I was recently in Toronto as part of Canadian Food Summit, an event put on by the Conference Board of Canada to develop a national food strategy. A conference board event is not complete without senior economist Glen Hodgson. He is as popular in the East as he is in the West and we have often hosted him at Prairie agricultural conferences. During his global outlook, Mr. Hodgson used the term “impaired confidence” in reference to the U.S. debt. In other words, there was a slim ray of hope but no sight of the end of the tunnel.
For the cattle industry, we must be aware of the limitations that are imposed on us by global economics. Public debt is huge in most countries, but especially in the U.S., our major trading partner, where it is 80 per cent of GDP. Canada also has a growing public debt that translates into uneven growth in every sector. It is difficult to have a growing economy when folks simply cannot or will not buy.
For many consumers, the tightening of the belt has meant cutting back on food purchases, including protein, in favour of both energy and housing or in some cases entertainment. In the U.S., the division of the food dollar in 2011 was almost equal between sugar, poultry, beef and wine, with sugar being the largest food expenditure. It is an unusual paradox that North Americans cut food purchases at a time in history when food only accounts for seven per cent of expenditures.
As for Canada, one of the wealthiest nations on earth, it would seem contradictory to scrap food for fuel, but so it is. The irony here is that Canadians waste 40 per cent of their food for a value of $27 billion per year, enough to account for the GDP of 32 of the world’s poorest countries.
Uncertainty affects beef
For all, the European recession hangs like a wrecking ball to financial markets and keeps the tension tight at the international level. Commodity markets such as beef are restless and unreliable. The fluctuations are a reflection of the lack of certainty in the future direction of the value of food commodities. The daily see-saw of events makes or breaks traders. These are the same traders who had fled from the equity markets because of instability there. In reality, the weight of financial collapse anywhere in the world has a ripple effect on all markets, including those here at home.
The Canadian dollar also suffers relentless attack whenever there is uncertainty in world financial markets, and that affects our commodity markets, such as beef.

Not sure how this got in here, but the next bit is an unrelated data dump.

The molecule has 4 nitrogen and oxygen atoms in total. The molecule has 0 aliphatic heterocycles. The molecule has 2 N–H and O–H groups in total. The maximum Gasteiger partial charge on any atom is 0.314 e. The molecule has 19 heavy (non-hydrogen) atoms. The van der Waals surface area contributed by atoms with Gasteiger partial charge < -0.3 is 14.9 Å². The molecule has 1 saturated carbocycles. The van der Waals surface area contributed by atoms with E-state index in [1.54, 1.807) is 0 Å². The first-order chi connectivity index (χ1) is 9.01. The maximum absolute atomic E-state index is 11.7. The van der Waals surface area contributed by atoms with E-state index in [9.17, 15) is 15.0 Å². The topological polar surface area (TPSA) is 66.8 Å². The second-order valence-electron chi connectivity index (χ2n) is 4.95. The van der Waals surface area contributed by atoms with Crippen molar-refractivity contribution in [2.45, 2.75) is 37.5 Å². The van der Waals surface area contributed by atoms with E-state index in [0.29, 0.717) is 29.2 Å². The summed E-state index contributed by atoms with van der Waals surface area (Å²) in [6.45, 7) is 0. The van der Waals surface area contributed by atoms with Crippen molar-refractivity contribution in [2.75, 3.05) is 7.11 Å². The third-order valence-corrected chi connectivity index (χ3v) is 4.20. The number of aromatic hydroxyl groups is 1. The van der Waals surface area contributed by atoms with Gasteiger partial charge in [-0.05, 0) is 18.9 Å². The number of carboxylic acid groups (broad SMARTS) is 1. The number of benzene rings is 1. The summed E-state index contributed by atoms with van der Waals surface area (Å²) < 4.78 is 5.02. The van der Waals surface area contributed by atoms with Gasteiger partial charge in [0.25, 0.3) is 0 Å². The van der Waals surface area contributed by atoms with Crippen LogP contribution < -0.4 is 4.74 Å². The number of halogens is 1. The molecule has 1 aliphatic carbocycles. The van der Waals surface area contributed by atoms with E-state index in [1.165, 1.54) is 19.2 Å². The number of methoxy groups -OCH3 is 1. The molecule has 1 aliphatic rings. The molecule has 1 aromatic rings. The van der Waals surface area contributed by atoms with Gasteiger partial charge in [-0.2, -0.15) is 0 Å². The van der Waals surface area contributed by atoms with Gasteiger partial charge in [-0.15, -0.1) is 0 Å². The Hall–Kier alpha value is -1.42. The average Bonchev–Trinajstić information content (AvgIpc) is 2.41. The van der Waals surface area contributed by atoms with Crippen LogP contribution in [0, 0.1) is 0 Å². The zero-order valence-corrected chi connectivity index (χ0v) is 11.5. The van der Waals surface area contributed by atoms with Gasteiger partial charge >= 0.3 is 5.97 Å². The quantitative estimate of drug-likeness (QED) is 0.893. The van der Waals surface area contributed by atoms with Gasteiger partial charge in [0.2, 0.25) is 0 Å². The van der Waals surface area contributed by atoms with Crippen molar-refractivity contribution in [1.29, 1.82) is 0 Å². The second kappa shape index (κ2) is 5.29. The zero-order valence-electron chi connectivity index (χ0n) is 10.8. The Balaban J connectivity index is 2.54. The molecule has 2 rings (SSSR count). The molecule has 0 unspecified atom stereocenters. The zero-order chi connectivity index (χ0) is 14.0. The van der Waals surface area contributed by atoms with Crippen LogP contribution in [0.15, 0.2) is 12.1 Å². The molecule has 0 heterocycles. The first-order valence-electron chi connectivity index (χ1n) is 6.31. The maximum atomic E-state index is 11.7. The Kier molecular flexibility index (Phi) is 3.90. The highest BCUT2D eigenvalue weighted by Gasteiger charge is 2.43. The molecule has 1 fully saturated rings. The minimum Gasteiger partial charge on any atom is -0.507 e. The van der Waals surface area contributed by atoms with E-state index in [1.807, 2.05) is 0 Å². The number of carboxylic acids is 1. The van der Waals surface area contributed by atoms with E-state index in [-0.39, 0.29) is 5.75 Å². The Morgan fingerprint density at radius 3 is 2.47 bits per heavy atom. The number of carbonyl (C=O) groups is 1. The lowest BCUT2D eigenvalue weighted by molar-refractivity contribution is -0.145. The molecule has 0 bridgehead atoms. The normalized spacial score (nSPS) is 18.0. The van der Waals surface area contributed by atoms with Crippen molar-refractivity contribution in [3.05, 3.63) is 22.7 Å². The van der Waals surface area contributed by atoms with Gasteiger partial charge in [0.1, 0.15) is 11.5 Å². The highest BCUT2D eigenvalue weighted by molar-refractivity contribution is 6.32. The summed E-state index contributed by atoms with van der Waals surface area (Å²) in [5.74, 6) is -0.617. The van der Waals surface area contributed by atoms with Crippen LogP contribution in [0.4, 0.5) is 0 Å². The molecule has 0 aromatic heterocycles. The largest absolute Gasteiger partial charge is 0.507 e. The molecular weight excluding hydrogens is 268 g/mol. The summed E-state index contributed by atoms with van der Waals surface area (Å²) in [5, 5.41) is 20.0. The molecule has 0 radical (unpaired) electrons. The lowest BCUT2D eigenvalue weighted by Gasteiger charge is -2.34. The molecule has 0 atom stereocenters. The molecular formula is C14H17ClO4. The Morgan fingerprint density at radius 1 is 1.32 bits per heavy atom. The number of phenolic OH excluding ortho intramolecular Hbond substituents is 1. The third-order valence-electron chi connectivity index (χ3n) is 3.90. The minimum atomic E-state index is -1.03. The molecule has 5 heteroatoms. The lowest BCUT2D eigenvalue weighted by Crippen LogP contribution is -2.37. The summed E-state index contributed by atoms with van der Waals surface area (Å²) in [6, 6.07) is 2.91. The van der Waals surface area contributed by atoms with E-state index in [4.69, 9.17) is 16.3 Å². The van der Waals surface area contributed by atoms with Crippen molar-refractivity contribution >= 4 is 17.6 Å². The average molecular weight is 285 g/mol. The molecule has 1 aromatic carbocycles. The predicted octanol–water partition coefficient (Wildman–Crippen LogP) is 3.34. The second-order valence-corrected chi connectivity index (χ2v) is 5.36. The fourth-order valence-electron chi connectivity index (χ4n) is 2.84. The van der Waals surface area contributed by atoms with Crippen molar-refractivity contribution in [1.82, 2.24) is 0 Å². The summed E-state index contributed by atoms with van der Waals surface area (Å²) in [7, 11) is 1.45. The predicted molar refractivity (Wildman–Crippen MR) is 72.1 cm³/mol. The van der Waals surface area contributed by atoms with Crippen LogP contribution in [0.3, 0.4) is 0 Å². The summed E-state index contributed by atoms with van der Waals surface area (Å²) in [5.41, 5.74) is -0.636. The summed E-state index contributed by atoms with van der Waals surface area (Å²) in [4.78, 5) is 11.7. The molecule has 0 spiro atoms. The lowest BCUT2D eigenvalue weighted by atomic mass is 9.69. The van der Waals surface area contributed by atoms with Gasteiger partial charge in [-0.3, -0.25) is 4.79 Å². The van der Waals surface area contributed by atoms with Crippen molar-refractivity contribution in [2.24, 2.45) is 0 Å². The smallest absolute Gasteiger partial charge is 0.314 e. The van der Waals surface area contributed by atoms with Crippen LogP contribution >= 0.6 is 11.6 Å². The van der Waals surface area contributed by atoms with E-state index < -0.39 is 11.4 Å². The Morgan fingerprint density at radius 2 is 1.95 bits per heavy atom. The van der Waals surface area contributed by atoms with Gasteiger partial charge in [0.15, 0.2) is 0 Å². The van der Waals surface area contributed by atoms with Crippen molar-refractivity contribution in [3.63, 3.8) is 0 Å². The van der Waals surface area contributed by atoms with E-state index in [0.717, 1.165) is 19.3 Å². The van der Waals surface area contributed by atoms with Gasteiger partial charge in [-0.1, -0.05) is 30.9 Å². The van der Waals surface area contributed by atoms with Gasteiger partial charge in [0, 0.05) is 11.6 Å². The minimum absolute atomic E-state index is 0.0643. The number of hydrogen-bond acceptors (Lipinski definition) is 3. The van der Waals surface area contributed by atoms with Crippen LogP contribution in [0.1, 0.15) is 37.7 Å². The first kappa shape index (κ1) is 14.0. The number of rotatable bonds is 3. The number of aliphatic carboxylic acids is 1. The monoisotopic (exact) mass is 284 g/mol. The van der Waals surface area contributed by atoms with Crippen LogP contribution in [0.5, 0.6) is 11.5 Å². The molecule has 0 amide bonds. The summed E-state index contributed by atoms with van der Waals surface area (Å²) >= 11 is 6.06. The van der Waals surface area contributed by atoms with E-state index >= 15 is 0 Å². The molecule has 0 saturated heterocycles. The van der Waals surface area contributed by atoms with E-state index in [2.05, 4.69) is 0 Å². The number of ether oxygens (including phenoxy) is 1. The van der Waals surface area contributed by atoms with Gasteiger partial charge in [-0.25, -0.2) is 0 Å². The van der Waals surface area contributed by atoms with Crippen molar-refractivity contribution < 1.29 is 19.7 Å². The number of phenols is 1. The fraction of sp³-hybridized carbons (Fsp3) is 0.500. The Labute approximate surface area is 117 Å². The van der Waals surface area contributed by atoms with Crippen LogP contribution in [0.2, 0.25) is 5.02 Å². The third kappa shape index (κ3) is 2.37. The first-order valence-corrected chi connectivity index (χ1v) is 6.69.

In the current market environment, beef is something of an anomaly, in terms of feeder cattle value. The packing plants are cutting the kill and show tepid interest while the feeder cattle market surges ahead. It is showing confidence that markets will support the buying price of inventory in the future. I would reference this as “impaired confidence.” It is impaired because there is absolutely no current evidence that domestic consumption will improve. The health of the fed cattle market is entirely dependent on interest outside of our domestic markets, particularly in those nations with a growing middle class and that too has some restrictions, particularly for cattle fed ractopamine.
Impaired because the live cattle futures board cannot break out of the hold that it is in (and it is already overbought) and that means that the first half of the year will be under pressure to sustain itself and further appreciation will be highly dependent on global economic health.
And finally, impaired because the domestic consuming public has other interests at this time. They want to keep candy in the cupboard, fuel in the car and a roof over their heads. In short, this is a sellers’ market.
It may seem harsh to look at the current cattle prices in this light. We are finally being paid decent value for feeder cattle. It is true that is unlikely that feeder cattle prices will fall based on the current supply shortage. It is also true that basing buying decisions for feeder cattle outside of the context of the current market will prove to be folly. As Steve Kay of Cattle Buyers Weekly has said: “All our wealth in the cattle business comes from the consumer.” It is that consumer who is walking away from the food counter and running from high-priced beef.
We are at a point where North American consumers will seek protein largely by price and most certainly that is true in the U.S., where buying patterns have dramatically shifted toward ground beef. Fortunately in Canada, consumers still buy a variety of cuts of beef and food service has supported beef on the menu. We are however, closing in on price resistance. At some point Canadian interest in domestic beef may shift and that will have a dramatic impact on beef cattle prices. At this point, losses in the fed cattle industry are expected to range from $90 – $340 per head.
This is the very reason that the current feeder cattle market is impaired by its own confidence. We may not lose any value in feeder cattle but to speculate on tremendous price appreciation is not supported by the fundamentals at this time. There has to be a demand pull that far outstrips supply for that to happen. As of right now, speculating that fed cattle appreciation will erase current buying losses is truly impaired confidence.